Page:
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Outline 4
Consumer Markets and Consumer Buyer Behavior

Consumer Buying Behavior

Consumer Buying Behavior refers to the buying behavior of final consumers (individuals & households) who buy goods and services for personal consumption. Study consumer behavior to answer: How do consumers respond to marketing efforts the company might use?


Model of Consumer Behavior

Price Place Promotion


Marketing and Other Stimuli

Technological Political Cultural

Buyers Decision Process

Buyers Black Box

Characteristics Affecting Consumer Behavior

Product Choice
Brand Choice Dealer Choice

Buyers Response

Purchase Timing Purchase Amount

Characteristics Affecting Consumer Behavior



Personal Psychological



Cultural Factors
It exert a broad and deep influence on consumer behavior. Culture the set of basic values, perceptions, wants, and behaviors learned by a member of society from family and other important institutions. Marketers are always trying to spot cultural shifts in order to discover new products that might be wanted. Each culture contains smaller subcultures, or groups of people with shared value systems based on common life experiences and situations. Subcultures includes nationalities, religions, racial groups, and geographic regions.


Social classes are societys relatively permanent and ordered divisions whose members share similar values, interests, and behavior. Social class is not determined by a single factor, such as income, but is measured as a combination of occupation, income, education, wealth, and other variables. Marketers are interested in social class because people within a given social class tend to exhibit similar buying behavior. Seven major American social classes: Upper uppers, Lower uppers, Upper middles, Middle class, Working class, Upper lowers, Lower lowers.

Factors Affecting Consumer Behavior: Social

Groups Membership Reference


Family Husband, wife, kids Influencer, buyer, user

Social Factors

Roles and Status


Social Factors
Group two or more people who interact to accomplish individual or mutual goals. Membership groups groups that have a direct influence and to which a person belongs. Reference groups serve as direct (face-to-face) or indirect points of comparison or reference in forming a persons attitudes or behavior. People often are influenced by reference groups to which they do not belong. For example, an aspirational group is one to which the individual wishes to belong. Opinion leaders people within a reference group, who, because of special skills, knowledge, personality, or other characteristics, exert influence on others.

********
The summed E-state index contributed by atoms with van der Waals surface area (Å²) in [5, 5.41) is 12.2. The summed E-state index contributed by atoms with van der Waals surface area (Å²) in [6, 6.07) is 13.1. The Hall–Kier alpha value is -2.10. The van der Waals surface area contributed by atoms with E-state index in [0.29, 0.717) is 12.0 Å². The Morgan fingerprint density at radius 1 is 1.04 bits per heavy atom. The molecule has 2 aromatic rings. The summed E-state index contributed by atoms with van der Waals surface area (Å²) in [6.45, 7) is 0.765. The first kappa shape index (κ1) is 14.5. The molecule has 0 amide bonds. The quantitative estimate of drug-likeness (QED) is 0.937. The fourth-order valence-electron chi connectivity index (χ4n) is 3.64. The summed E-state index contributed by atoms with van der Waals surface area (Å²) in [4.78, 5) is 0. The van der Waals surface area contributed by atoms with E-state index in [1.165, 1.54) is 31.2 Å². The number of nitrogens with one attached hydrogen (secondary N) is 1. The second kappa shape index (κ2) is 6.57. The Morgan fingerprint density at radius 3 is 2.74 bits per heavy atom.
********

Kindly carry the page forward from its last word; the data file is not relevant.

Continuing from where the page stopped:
Family members can strongly influence buyer behavior.


Marketers are interested in the roles and influences of the husband, wife, and children on the purchase of different products and services. Husbandwife involvement varies widely by product categories and by stage in the buying process. A person belongs to many groupsfamily, clubs, organizations. The persons position in each group can be defined in terms of both role and status. A role consists of the activities people are expected to perform according to the persons around them. Each role carries a status reflecting the general esteem given to it by society.

Factors Affecting Consumer Behavior: Personal

Personal Influences
Age and Family Life Cycle Stage Economic Situation Occupation


Personality & Self-Concept

Lifestyle Identification
Activities Opinions



People coming from the same subculture, social class, and occupation may have quite different lifestyles. Lifestyle is a persons pattern of living It involves measuring consumers major AIO dimensions: Activities (work, hobbies, shopping, sports, social events) _ Interests (food, fashion, family, recreation)

_Opinions (about themselves, social issues, business, products).